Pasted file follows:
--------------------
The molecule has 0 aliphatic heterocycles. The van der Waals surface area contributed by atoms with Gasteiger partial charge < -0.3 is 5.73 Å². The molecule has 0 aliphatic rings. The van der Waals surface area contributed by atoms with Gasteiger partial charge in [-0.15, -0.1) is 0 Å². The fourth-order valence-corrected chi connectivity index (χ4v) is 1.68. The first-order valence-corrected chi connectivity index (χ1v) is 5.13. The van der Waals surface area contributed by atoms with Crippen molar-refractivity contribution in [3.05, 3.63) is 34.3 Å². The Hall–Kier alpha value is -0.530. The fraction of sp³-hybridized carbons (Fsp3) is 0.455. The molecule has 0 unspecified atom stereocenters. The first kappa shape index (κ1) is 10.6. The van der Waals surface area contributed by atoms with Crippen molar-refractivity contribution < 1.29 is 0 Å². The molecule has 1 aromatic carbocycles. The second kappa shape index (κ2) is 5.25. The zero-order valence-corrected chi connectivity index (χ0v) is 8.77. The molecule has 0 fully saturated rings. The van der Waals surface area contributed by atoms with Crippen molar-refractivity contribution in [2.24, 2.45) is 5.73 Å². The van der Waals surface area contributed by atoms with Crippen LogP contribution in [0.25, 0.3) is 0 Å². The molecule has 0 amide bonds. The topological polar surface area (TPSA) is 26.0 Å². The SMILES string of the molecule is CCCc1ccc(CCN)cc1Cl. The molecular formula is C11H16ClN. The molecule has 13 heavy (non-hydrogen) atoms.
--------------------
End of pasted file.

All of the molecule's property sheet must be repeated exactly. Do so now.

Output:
The molecule has 0 aliphatic heterocycles. The van der Waals surface area contributed by atoms with Gasteiger partial charge < -0.3 is 5.73 Å². The molecule has 0 aliphatic rings. The van der Waals surface area contributed by atoms with Gasteiger partial charge in [-0.15, -0.1) is 0 Å². The fourth-order valence-corrected chi connectivity index (χ4v) is 1.68. The first-order valence-corrected chi connectivity index (χ1v) is 5.13. The van der Waals surface area contributed by atoms with Crippen molar-refractivity contribution in [3.05, 3.63) is 34.3 Å². The Hall–Kier alpha value is -0.530. The fraction of sp³-hybridized carbons (Fsp3) is 0.455. The molecule has 0 unspecified atom stereocenters. The first kappa shape index (κ1) is 10.6. The van der Waals surface area contributed by atoms with Crippen molar-refractivity contribution < 1.29 is 0 Å². The molecule has 1 aromatic carbocycles. The second kappa shape index (κ2) is 5.25. The zero-order valence-corrected chi connectivity index (χ0v) is 8.77. The molecule has 0 fully saturated rings. The van der Waals surface area contributed by atoms with Crippen molar-refractivity contribution in [2.24, 2.45) is 5.73 Å². The van der Waals surface area contributed by atoms with Crippen LogP contribution in [0.25, 0.3) is 0 Å². The molecule has 0 amide bonds. The topological polar surface area (TPSA) is 26.0 Å². The SMILES string of the molecule is CCCc1ccc(CCN)cc1Cl. The molecular formula is C11H16ClN. The molecule has 13 heavy (non-hydrogen) atoms.